If espresso is a little over extracted- do you decrease shot time or grind coarser first? - Page 2

Beginner and pro baristas share tips and tricks for making espresso.
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Jeff
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#11: Post by Jeff »

mbroder wrote:I thought of time as an output (a data point), but now I am thinking that adjusting time is essentially equal to adjusting the output volume/brew ratio. Do you disagree with that statement?
I can and do pull a 1:2 shot in 12 seconds and have pulled 1:1 in over 60 seconds, both with tasty results. The flow rate is not constant so time is not a replacement for ratio.

Which roaster? "Light" for a 20th century roaster can be medium-dark on today's scale.

mbroder (original poster)
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#12: Post by mbroder (original poster) »

Good Point. Been using 9 bars and experimenting with/without pre-infusion.

The Roaster is called Disco Coffee. The bean is Urban Blend. They say it's a light roast but I know you can't always trust the roast master.

Just starting to learn more about regions and their elevations and effects on the bean.

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Jeff
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#13: Post by Jeff »

I don't know that roaster. From the tasting notes, it sounds like it is "American light" which is sort of a medium or maybe medium light. Assuming that it has been well roasted, you shouldn't be getting a lot of roast bitterness if you pull shots that are a bit too long. The Central American coffees probably give it the familiar "coffee" base, with the Ethiopian adding the citrus note.

My guess is that you might be mistaking under extracted for over extracted. Have you tried using right-off-boil water and one of the relatively simple ways of heating the basket and portafilter? The "slosh-over" works reasonably well, without needing extra cups or the like. I'd try that with a brief pause (3 sec? 5 sec?) after you see drops before ramping up the pressure. I'd try going for a longer ratio, maybe 1:3. If it is underextraction, you usually don't want to coarsen up the grind*.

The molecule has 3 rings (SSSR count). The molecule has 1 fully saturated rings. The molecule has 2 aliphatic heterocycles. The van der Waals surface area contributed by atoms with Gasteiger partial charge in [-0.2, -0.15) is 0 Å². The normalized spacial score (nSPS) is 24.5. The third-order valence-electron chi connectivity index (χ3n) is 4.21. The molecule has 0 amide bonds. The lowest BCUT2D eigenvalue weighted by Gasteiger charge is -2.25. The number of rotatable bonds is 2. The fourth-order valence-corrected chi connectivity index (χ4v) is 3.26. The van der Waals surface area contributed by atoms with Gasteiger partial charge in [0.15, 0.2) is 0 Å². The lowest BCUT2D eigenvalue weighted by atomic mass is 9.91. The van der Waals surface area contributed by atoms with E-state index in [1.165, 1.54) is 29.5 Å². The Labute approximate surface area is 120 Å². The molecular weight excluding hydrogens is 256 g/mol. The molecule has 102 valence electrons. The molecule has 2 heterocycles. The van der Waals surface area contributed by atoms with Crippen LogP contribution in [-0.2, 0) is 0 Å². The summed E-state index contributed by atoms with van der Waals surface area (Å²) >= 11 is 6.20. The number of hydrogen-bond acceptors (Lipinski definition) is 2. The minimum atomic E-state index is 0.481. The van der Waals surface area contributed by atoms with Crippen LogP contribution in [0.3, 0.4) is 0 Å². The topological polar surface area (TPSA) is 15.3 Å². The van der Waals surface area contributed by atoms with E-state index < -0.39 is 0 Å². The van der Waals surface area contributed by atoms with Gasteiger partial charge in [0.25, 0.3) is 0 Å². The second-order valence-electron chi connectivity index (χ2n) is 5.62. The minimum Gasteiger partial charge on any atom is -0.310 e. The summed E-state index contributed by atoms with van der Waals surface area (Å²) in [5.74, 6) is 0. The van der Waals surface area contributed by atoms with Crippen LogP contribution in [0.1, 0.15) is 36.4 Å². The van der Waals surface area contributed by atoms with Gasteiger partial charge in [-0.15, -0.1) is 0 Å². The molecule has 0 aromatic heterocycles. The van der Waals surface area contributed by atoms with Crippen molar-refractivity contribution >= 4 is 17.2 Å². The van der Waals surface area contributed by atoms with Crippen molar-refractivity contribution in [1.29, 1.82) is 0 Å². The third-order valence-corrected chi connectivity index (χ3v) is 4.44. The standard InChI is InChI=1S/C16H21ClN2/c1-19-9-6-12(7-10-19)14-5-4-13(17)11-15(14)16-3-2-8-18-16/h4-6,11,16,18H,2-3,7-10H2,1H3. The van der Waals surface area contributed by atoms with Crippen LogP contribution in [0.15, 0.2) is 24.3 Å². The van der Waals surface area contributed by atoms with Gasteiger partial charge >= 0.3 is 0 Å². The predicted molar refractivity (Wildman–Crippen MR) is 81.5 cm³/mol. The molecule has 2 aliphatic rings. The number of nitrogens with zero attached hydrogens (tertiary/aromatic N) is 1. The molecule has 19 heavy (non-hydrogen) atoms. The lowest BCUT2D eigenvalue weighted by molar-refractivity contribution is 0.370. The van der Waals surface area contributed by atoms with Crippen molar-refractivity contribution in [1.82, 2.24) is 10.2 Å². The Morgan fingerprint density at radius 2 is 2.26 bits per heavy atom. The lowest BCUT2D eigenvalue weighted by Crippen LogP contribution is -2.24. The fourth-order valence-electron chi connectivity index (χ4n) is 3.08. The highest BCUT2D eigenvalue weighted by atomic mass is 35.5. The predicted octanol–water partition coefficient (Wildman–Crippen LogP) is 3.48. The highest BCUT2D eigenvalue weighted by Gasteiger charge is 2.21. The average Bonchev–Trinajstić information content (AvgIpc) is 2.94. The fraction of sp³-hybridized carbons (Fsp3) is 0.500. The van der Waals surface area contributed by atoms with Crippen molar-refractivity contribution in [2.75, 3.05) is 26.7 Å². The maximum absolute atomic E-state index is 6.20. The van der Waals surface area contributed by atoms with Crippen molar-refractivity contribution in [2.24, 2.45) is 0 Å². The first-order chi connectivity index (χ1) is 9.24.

* There are techniques that use coarser grind, but let's get things working reasonably with a more traditional kind of shot.

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#14: Post by mbroder (original poster) »

Jeff You are Correct! Following your advice yielded a very noticeable improvement!

shot 1
niche setting 12.5
17 grams in 50 grams out in 35 seconds
pre-infuse at 2 bar with 5 second pause after first drop then to 9 bars

shot 2 - improvement on shot 1 in terms of harshness (sourness I think) but lost a little body
niche setting 11
17 grams in 51 grams out in 60 seconds
pre-infuse at 2 bar with 5 second pause after first drop then to 9 bars

Still tasting a bit of that sourness. From here do you grind finer and/or shorten the ratio to maybe 1:2.5? Any other variables I should consider?

After this I tried reducing to 6 bar thinking I would increase extraction by increasing contact time, but it did not yield an improvement. I find that perplexing?!? I have an idea of effects of extraction based on contact time, but now I realize I need to do some research about effects of pressure itself on extraction.

Also I very much appreciate your insight about focusing on ratio over time. Saved me from heading off into the desert with a false compass.

PS- A lot of flakes in this roast (something else for me to research). I'm looking forward to experimenting with a new roast. Plan on trying this next. https://nagadicoffee-406092.square.site ... cst=custom

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Jeff
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#15: Post by Jeff »

Trying to predict how a shot will taste "from first principles" is not something that I trust anyone to do. It also means that you won't try things that don't fit your current model of things. Getting experience and gaining insights are, for me, a lot more valuable.

I would definitely try shots in the 6-8 bar range. I also wouldn't draw any conclusions based on a shot or two if the differences are subtle. If they aren't subtle, you still need a handful of shots to confirm that it wasn't an anomaly.

In my experience with light roasts and a Niche Zero, I seldom needed to go beyond a 1:3 ratio.